1

The Origins of the Old Testament

If God really did speak, we would expect to recognize his words as divine. That’s exactly what happened!

God began his story with the Jewish people. He chose them as a people to tell his story. He spoke to them through leaders and prophets about his plan and the people of Israel began to collect and treasure what he said. They recorded his word on clay tablets, parchment, and scrolls in collections they called the Tanakh, what we know as the Old Testament.

After many years, their story still unfinished, it ended on a cliffhanger as God’s voice became silent. God promised the Jewish people all throughout their Scriptures that he would send a rescuer to deliver not just their people, but also the whole world, from the curse of sin.

2

The Origins of the New Testament

God would deliver all of us from the sin in our hearts and the wedge it puts between us and our good Creator. Through the Christ (Messiah), God would invite the whole world into his plan, and make a way for all people to know the true God.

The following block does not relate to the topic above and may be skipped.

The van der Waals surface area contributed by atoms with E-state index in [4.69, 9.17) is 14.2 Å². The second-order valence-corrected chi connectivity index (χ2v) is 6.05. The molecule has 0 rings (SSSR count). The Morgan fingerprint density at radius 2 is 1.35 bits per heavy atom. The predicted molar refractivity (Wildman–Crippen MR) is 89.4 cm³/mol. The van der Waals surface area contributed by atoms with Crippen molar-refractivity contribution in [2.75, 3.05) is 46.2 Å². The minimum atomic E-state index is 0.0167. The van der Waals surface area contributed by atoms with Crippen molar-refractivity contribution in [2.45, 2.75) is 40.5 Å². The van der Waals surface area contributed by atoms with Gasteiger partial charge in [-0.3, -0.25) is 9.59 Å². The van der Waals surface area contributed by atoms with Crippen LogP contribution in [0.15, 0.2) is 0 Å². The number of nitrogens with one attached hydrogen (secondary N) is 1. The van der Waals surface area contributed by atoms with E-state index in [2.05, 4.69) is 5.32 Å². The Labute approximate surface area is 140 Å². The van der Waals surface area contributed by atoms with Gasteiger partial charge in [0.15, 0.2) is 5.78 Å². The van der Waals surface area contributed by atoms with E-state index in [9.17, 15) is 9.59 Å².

Just when the Israelites gave up all hope of a savior, the promised hero showed up—plot twist—as a baby. He is the reason for Christmas. He is the reason time is marked based on his birth — B.C. (Before Christ) and A.D. (Anno Domini, translated as, In the Year of Our Lord). The hero God sent to save the world was his own Son born in human flesh.

God spoke most clearly to us about himself through his Son, Jesus—through his life, death, and resurrection.

The books of the Bible were, over time, recognized by men and women for what they are—the precious self-disclosure of God himself.

Then, four of Jesus’ followers each wrote an account of Jesus’ life, and each book became recognized as an extension of the Hebrew Scriptures. They were called “Gospels” or “good news,” and are the first four books of what we call the New Testament.